There are issues with the Bronco, such as its high center of gravity but for the most part, they are extremely reliable. Like the Land Cruiser, the Bronco was able to forge quite the reputation as one of the toughest and most reliable off-roaders on the market, although it perhaps falls a little short of its Toyota rival.
When it comes to spare parts for the two SUVs, these are relatively easy to come by. The sheer number of Land Cruisers built and exported all over the world means that spare parts are plentiful, be they from heritage part outlets such as Koromo Heritage or donor cars.
The Bronco itself wasn’t quite as prolific as the Toyota, but it is equally an easy task to source the required parts. Maintaining the Land Cruiser in particular recently became easier thanks to Toyota saying it will resume manufacturing of critical drivetrain and other components for the early Land Cruisers.
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Unsurprisingly, the Land Cruiser is the big winner here when it comes to off-road capabilities. Motor Trend recently did an interesting comparison between various classic SUVs which included the Land Cruiser and the Bronco.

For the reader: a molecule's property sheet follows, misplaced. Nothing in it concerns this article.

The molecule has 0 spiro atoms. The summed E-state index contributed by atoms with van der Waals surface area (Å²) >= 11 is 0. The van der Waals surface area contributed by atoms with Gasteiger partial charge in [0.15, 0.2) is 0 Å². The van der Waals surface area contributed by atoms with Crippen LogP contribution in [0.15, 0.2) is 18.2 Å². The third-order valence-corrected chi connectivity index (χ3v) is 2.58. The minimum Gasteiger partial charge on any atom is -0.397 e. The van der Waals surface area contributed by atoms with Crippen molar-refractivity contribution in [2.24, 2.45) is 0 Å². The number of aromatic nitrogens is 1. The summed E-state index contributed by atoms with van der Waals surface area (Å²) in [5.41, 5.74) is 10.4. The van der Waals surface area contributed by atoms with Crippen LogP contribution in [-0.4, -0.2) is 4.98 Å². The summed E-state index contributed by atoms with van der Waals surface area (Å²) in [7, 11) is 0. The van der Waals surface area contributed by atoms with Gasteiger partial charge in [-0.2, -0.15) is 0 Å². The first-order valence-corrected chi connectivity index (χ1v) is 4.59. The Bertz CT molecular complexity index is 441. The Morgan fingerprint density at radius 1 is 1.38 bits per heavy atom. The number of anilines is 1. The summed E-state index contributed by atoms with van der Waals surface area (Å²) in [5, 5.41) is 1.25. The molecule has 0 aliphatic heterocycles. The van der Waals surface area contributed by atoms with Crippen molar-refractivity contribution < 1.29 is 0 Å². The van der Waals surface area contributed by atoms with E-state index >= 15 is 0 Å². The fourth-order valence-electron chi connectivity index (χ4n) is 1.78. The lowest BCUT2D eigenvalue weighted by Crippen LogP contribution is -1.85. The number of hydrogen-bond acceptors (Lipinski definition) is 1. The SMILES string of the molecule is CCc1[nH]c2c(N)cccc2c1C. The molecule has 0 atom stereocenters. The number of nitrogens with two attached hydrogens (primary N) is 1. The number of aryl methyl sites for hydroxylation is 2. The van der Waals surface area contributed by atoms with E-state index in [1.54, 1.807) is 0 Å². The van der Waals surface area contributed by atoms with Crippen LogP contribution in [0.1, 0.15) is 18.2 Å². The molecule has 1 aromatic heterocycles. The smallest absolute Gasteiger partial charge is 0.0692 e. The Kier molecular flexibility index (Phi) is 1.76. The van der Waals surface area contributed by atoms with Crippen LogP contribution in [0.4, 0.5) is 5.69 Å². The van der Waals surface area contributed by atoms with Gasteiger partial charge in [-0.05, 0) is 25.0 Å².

They were full of praise for the Land Cruiser off-road, claiming its steering in the dirt and mud was spot on and that it can crawl nicely over obstacles thanks to its 4.84:1 first gear. The short wheelbase of the Land Cruiser FJ40 enables it to navigate narrow tracks and tight turns, with them even comparing the off-roader to a modern Jeep.
The Bronco also stacked up pretty well, with the 4.9-liter V8 in their Bronco providing all the power needed on and off the beaten track. A 40-degree approach angle and great ground clearance ensure the classic Bronco can easily navigate ruts, water crossings, and more.
Modern Jeeps may have a tough time outperforming the classic off-roaders, and how they perform in 2023 is an impressive achievement. Ford and Toyota certainly hit the nail on the head with both these off-roaders, with the Land Cruiser perhaps the slightly more rounded performer overall.
Sources: Motor Trend, Ford, Toyota, Hagerty, AutoWeek